Hut frrquont executions cannot fail to
IrUvu a salutary effect, as the results
will bf9 to deter from the commission
of crime. Tho anarchist cannot be rt
formeJ, but he may be gradually annihilated,
Ravages of tho Storm.
Tho extent or the damage caused In
various sections of the country by the
lato storm ia aorious, but foftuuatoly
thero has been comparatively stnull
loss of life. The destruction of prop
erty, however, will aggregate a vast
sum, and must inovitably add to the
prestige of the financial depression al
ready weighing down upon the
country. But small in proportion is
such a calamity compared to the Johns
town disaster, in which s many human
lives were sacrificed.
Still it is not pleasant to contemplate
tho ruin wrought thui early in the
season by ono of the most dangerous of
the eb'tnents when it breaka beyond
its natural barriers. At presont it la
hard to determine just whore the loss
is greatest. Wllliamiport, much of
whose prosperty is dependent upon her
saw injlls, will feel the effects keenly,
31 a fortune in logs was swept away.
Great damugo to shipping has also re
quited. The ravages of the flood along
the Schuylkill rivar re severe, and
many nullifies have been left h.mielesa.
From other sections ahio come reports
of destitution cained by the Hood, but
it is useless to attempt a computation
of either the suffering or damage that
have resalted from the storm. The
ensitiRt deduction iB the moral illus
trating tho extreme helplossness of
mail to resist the forces of uajturo
when the dangers menace him.
Of Pair Woman.
Slerry maidens aro now collecting
buckles. The prefer a now bncklo to
i bt ?; of bonbons or a bunch of violet
The dainty summer shirt waists are in
a rifbaeure responsible for this bucltl
craze, They require n belt, an 1 tha
tvlt n quires a buoklo. The silver
,bucklua are tho IQOSt popular. They
are !..: und narrow or round and
much ornamented. Some are of fili
gree, while others aro plain or oil 1
izud. Buckles of blaekjenamel, inlaid
with silver or tjold, are effegtivo
upon a delicately tinted ribbon
belt. The gold hackles aro beautiful
enough to warrant tho price at which
they aro sold. One r. presents a gold
hoop, around which a snake line twined
its body The eyes are ululeninif m
eralds. Plain isold buckha have the
owuer's monogram engraved upon
them, Anions Uio nowest silver
bue.klcs an those inlaid with pale blue
enamel. Delicate buckles of tortoise
shell aro also seen this'year inlaid with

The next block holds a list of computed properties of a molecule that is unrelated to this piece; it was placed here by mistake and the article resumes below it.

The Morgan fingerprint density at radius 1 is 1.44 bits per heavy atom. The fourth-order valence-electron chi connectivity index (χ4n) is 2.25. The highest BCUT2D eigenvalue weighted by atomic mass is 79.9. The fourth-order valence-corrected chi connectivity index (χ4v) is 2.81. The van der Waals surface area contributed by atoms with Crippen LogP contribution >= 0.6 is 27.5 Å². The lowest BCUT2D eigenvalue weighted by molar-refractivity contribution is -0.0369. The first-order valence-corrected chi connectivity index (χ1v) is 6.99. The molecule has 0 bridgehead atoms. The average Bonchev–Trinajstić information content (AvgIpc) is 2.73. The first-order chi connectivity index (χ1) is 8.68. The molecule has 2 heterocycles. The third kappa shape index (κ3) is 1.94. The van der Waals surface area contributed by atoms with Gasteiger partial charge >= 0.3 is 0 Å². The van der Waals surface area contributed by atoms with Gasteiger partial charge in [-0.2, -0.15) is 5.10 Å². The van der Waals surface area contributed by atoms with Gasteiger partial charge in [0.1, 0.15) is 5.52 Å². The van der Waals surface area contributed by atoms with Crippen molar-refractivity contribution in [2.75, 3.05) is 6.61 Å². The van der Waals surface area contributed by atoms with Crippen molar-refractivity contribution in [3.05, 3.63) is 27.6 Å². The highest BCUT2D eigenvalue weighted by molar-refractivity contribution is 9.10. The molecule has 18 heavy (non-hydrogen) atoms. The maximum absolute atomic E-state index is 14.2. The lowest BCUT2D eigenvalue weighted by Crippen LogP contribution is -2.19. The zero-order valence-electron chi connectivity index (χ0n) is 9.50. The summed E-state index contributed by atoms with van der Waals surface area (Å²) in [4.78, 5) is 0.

gold or enamel. The buckles which
adorn the tennis belt ere sure, some
where, to Bhow a racquet A new
buckle to be worn with a yachting
gown is of Roman gold, shaped like an
anchor, witb bronze cords coiled about
it. A dainty bncklo attached to a
white ribbon bolt was formed of u
wreath of blue enamel forgef-me-nots.
Jewel bosea made sept dally for
buckles art) now being manufactured.
Although the fashion makers ot Paris
aud Loiidooagave promiso early in the
spring oi a rciivuciiuienr. in me matter
of skirts, these still continue their Hire,
and indicate no intention of reefing in
their fulness Tneir spread OfltUffj
thrives in a manner that is quite as
tonishing, in view of the general hck'
leness ascribed to fashions and woman;
and not only is it noticeable in petti
coats, but in bodices and their trim
mings, capes, jackets yea, in hate.
The latter have wide Alsatian bows,
the former has capes and other ar
rangements by which the much-to-be-desired
built-out effact is attained,
like belts and throatlets set off with
Uephistopholian horns of satin, velvet
or orne contrasting material to that
composing the gown.
The newest and daintiest parasols
have bandies of mother of pearl richly
cut and chased. The very elegant ones
havo whole handles of pearl, but tho
K)?s rxnenstvo ones havo a bandlA
i , i M 1 1 I .. I tvith a almrf lnntrf h .... , ft...
... ........ .iil.ui, lllllt L.H-
knob tikes the form of the fruit of the
passionflower. Smoked pearl is quite
as fashionable as the white. Pink aud
green crystal balls and the dumb-bell
shapes in cluua are other fancy monnt
iuLts aud three cannon balli of china
supersede the oue ball of last yeas.
The prettiest trimming for a satin par
asol is cream antique point lace put on
with tho plain edge against tha edge of
the coveta and the piints standing.
A new way of solving the curtain
quostion tbat la certainly convenient
and means uely Is to have two
sets of sash ourtains, one for the upper
aud one for tho lower half of a-window.
Bjlh aro hung on rods, and con
siat of two parts, so that they can be
parted ia the middle. The upper aet
should be made long enough to fall
about an inch over tho top of the
lower set. Thoy may ba made of mus
lin, silk or any other fabric, with edges
hemstitchod, frilled or trimmed with
lace. Tho arrangement is a good one
for small btd room or fo kitctian win
dows. A olaver ol 1 lady whose fresh color
ing and yonthf nl appearance are Among
her many charms was asked how 4be
had managed to lteop so young. The
old lady lnughod as site replied : "Oh,
its vefv siinnle easy !ioh. oaav cor
sets and au easy otiiseieuoe,"
For young ladies the evonlng gown
is uMiAlly of light, transparent stuff
over a silk or satin skirt, but matrons
are mora inclln d to employ the light
and rich brocrfdes, hi admitting of a
greater idegauoo of decoration and
more richness in effaot.
Q ves Satlifao'.lnn Abrond.
Jliston Journal
Secretary (Jleallum'il runni t nn S', tn, in
bus given the same protbaud satlafactiou
In Uerllo that bis report on Hawaii did in
Loudon. This administration's foreigA
l'OllCV HftfillH lo tlinoil'O mihOmi(1,,l .nlliii.
slam abroad.
A Ftnb-To"d Truth.
Cd-njo 7fttuif.
A little common biidsh leflnlntion In Ihn
Interest of tho peopio would have b.ien the
ltont effsctual quarantine against the
Uoxoy disease.
Thi Nd d B etorativj.
Jnrlfannpolir Jmrtutl.
What the kboidIm Wlllll. ia pjii-!nlntw and